The court properly charged the jury the definition of murder and malice, express and implied, in the language of the Code. This ground is without merit. Mann v. State, 124 Ga. 760 (53 S. E. 324, 4 L. R. A. (NS) 934); Worthan v. State, 141 Ga. 307, 308 (2) (80 S. E. 1001); McBride v. State, 150 Ga. 92, 93 (102 S. E. 865); Smith v. State, 196 Ga. 595, 596 (6) (27 S. E. 2d 369); Smithwick v. State, 199 Ga. 292 (2) (34 S. E. 2d 28).
5. Ground 4 complains of the following charge: "Now, gentlemen, that is the law of this case. You will take it, you will apply it to the defendant's statement and to the testimony of the witnesses and when you have done so, if you are convinced to a reasonable and moral certainty that the defendant is guilty of murder as accused, you would write your verdict, 'We the jury, find the defendant guilty.' " It is contended that this charge was erroneous as an abstract principle of law; that it may have confused the jury and led them to believe that they were not to give any consideration to evidence in the case other than the testimony of the witnesses; and that it may have misled the jury and caused them to refrain from applying the rule that the defendant's guilt must be proved beyond a reasonable doubt.
This court has previously held that it is not error requiring the grant of a new trial to charge language similar to that complained of in this ground, where the court has elsewhere in the charge fully charged on reasonable doubt. Bone v. State, 102 Ga. 387 (30 S. E. 845); Davis v. State, 114 Ga. 104, 108 (39 S. E. 906); Robinson v. State, 128 Ga. 254, 258 (57 S. E. 315); Morris v. State, 200 Ga. 471, 483 (37 S. E. 2d 345). In the present case the court charged the jury on reasonable doubt both before and after the charge complained of in this ground. There is nothing in the ground to show that it would have been harmful to the defendant if the jury had understood from this charge that their consideration of the evidence should be limited to the oral testimony. It was not error to overrule this ground.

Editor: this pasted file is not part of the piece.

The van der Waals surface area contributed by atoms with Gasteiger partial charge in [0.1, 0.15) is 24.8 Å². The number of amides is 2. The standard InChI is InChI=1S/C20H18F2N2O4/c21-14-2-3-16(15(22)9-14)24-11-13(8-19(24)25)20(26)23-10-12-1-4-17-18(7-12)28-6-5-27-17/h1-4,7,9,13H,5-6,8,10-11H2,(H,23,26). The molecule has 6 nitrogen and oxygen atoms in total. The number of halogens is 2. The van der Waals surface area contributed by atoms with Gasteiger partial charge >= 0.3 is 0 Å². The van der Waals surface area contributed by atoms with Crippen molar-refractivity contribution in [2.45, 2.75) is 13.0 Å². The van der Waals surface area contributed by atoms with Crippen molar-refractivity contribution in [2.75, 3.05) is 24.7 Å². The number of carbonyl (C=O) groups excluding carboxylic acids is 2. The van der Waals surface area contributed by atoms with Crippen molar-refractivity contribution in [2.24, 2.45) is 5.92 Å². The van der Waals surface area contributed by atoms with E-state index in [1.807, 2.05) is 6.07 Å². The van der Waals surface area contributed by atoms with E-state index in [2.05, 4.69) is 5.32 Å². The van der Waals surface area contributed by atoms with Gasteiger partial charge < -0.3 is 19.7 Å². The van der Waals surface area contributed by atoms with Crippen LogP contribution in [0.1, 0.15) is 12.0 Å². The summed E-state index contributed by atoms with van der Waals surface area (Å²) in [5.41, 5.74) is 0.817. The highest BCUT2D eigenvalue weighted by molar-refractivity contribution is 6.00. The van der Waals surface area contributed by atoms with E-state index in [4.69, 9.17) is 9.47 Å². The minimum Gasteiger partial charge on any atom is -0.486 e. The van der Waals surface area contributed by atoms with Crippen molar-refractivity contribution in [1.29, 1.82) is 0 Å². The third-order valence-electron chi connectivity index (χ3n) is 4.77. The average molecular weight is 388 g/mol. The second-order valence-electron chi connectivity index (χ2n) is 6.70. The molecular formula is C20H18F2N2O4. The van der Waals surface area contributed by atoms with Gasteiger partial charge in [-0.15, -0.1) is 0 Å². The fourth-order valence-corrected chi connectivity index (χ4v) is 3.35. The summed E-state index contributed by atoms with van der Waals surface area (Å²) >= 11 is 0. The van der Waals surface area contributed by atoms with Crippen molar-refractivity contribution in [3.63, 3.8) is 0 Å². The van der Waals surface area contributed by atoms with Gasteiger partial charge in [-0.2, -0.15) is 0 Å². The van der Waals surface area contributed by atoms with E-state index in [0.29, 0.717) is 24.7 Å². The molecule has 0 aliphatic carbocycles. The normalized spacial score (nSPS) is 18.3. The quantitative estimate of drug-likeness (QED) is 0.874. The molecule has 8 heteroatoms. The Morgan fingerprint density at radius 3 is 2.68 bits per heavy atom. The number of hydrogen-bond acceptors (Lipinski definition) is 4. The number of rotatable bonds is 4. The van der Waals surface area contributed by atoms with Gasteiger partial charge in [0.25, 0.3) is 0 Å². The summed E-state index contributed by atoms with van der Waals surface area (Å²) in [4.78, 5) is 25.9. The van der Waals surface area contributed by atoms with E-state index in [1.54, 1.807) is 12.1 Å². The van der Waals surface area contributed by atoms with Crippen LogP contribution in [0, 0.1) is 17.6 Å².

6. In ground 5 error is assigned on the following charge: "Now, if, after considering all the facts and circumstances of the case, applying the law as given you in charge by the court to the defendant's statement and the testimony of the case, if you are not satisfied that he is guilty as accused or if you entertain a reasonable doubt of his guilt then it would be your duty to give him the benefit of that doubt and acquit him, and in that event the form of your verdict would read 'We, the jury, find the defendant not guilty.' "
The errors assigned on this portion of the charge are that it was not sound as an abstract principle of law; it may have confused and misled the jury into believing that the State carried the burden of only satisfying the jury of the guilt of the defendant; and it may have caused the jury to believe that there were two standards by which the jury could determine the guilt of the defendant, that is, either to the satisfaction of the jury or beyond a reasonable doubt.
This charge should not have misled the jury into thinking that they should not acquit the defendant if they had a reasonable doubt of his guilt, and such charge will not require a reversal. Sheffield v. State, 188 Ga. 1 (2 S. E. 2d 657).
Numerous incriminatory statements of the defendant were introduced in evidence. At least three of these statements had all the necessary elements of a confession of murder.
Coroner E. L. Howell testified in part as follows: "I had a very short conversation with the defendant. I asked him if he killed the deceased and he said he did. His statement was freely and voluntarily made, without threats or promises. He said, 'I killed the son-of-a-bitch and I am glad I did.' "